The West has demanded that the Kremlin disown the rebellion in eastern Ukraine. While Putin may despise the ragtag band of retired Russian officers and Moscow political consultants that have helped foment the mutiny, it would be hard for him to distance himself from them without denting his support base.

The Malaysian plane disaster, however, could offer a face-saving way of publicly condemning the rebel leadership. If an international investigation confirms that the missile that downed the plane on July 17 was launched by the rebels, Putin may say that Russia can't support those who were responsible for the tragic death of nearly 300 innocent people. Such a statement could pave the way for talks.

MORE SANCTIONS PROVOKE TOUGH RESPONSE

Putin possibly fears that any concessions would only lead to more Western pressure and may choose to remain defiant. If he keeps refusing to distance himself from the rebels, the West will remain reluctant to engage in any talks. Fighting in the east, which already involves heavy artillery and rockets pummeling residential areas, will raise the pressure on Putin to intervene militarily.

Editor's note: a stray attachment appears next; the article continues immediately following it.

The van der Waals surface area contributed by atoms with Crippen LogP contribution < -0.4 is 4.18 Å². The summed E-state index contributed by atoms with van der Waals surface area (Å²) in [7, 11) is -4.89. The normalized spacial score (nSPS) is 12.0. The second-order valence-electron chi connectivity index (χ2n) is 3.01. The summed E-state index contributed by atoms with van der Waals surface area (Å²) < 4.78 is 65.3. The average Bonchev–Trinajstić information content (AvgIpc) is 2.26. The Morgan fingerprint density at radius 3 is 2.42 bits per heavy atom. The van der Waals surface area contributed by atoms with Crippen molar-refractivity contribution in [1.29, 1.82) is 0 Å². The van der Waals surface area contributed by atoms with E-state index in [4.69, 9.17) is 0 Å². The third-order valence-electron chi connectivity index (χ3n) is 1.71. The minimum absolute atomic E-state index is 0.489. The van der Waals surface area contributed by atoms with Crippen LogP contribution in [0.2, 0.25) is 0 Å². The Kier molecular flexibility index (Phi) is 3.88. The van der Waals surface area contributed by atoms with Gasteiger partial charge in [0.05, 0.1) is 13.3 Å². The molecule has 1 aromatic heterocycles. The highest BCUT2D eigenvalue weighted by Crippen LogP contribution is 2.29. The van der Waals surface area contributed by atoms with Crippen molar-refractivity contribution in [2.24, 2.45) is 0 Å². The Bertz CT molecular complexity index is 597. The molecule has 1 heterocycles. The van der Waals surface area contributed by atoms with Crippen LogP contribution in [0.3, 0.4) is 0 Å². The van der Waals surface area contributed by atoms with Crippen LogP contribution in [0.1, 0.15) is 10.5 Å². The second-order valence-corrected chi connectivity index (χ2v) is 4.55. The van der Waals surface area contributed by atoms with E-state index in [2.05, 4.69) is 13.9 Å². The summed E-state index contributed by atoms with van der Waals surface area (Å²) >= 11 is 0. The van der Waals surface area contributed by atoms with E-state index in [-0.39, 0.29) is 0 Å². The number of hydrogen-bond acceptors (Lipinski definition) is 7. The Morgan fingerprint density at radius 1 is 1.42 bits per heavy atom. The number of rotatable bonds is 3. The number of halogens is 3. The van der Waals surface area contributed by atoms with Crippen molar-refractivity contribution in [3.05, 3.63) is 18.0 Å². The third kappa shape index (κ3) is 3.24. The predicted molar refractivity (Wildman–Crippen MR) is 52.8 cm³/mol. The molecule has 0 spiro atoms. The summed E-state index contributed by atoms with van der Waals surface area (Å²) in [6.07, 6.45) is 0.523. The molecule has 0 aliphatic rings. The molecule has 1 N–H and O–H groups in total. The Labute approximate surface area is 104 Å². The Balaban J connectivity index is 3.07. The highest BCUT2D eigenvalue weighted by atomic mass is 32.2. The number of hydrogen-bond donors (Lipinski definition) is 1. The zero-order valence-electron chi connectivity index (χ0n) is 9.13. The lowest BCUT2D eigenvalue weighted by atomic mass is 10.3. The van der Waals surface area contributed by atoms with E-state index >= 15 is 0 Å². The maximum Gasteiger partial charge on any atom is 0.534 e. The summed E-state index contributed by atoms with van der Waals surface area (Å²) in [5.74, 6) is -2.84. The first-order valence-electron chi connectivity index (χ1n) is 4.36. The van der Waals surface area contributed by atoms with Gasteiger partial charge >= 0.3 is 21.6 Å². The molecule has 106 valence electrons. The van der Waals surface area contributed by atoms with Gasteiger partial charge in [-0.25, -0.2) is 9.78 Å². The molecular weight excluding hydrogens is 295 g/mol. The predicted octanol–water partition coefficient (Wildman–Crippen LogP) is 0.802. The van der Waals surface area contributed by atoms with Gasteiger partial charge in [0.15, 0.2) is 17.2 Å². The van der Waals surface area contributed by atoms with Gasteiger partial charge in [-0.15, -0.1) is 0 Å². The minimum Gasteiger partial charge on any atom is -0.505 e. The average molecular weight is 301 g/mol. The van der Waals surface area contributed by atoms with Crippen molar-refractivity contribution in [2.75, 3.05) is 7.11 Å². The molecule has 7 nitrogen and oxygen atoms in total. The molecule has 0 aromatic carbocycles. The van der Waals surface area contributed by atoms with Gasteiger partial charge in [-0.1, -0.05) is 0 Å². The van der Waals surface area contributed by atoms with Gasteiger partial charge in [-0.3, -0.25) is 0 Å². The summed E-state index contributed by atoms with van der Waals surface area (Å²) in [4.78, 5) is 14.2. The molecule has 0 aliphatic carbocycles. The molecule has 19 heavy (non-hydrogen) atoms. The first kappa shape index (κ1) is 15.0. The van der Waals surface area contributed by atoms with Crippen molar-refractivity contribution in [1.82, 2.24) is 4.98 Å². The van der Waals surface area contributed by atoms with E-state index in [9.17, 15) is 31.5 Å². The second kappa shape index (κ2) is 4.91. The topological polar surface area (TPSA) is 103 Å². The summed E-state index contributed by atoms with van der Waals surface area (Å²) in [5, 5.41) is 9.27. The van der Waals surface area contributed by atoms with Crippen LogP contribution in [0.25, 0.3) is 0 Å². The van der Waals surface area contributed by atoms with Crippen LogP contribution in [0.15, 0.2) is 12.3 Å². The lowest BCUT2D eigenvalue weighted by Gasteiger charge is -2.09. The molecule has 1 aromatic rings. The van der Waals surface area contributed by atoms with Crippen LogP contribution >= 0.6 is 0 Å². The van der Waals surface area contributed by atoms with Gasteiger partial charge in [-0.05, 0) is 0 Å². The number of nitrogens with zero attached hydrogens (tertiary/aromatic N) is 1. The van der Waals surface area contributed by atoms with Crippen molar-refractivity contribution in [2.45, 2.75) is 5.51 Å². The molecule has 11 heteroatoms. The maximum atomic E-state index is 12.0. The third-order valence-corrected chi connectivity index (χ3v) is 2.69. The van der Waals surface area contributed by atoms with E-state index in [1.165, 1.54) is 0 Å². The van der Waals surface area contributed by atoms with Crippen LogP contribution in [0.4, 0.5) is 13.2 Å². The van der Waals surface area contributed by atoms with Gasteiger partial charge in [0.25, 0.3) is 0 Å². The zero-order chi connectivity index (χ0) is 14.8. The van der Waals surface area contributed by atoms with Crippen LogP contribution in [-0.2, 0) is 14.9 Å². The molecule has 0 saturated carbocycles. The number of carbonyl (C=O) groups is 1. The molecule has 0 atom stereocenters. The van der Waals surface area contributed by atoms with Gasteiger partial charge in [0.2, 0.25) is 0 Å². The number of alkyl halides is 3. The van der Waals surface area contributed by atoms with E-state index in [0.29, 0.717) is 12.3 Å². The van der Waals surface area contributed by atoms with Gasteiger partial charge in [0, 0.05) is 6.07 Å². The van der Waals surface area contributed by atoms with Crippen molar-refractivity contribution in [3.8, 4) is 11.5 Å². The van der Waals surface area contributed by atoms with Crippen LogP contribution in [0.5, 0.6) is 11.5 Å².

Putin is already facing scathing criticism in Russian nationalist publications and online forums for betraying Russian speakers in Ukraine by failing to send in the army.

At some point, fearing that the damage to his popularity could become irreparable, Putin may send more weapons to the rebels. More Western sanctions will not stop his hand, but rather may push him into a situation where any compromise would look like kowtowing to the West.

Pressed against the wall, Putin may even decide to send troops into Ukraine. They would likely crush the weak and disorganized Ukrainian military within days. The West would be unlikely to intervene militarily, but it would freeze virtually all ties with Moscow, sending the Russian economy into a tailspin. Living standards will plummet quickly, possibly spawning social unrest.

GROWING TURMOIL, UNPREDICTABLE CONSEQUENCES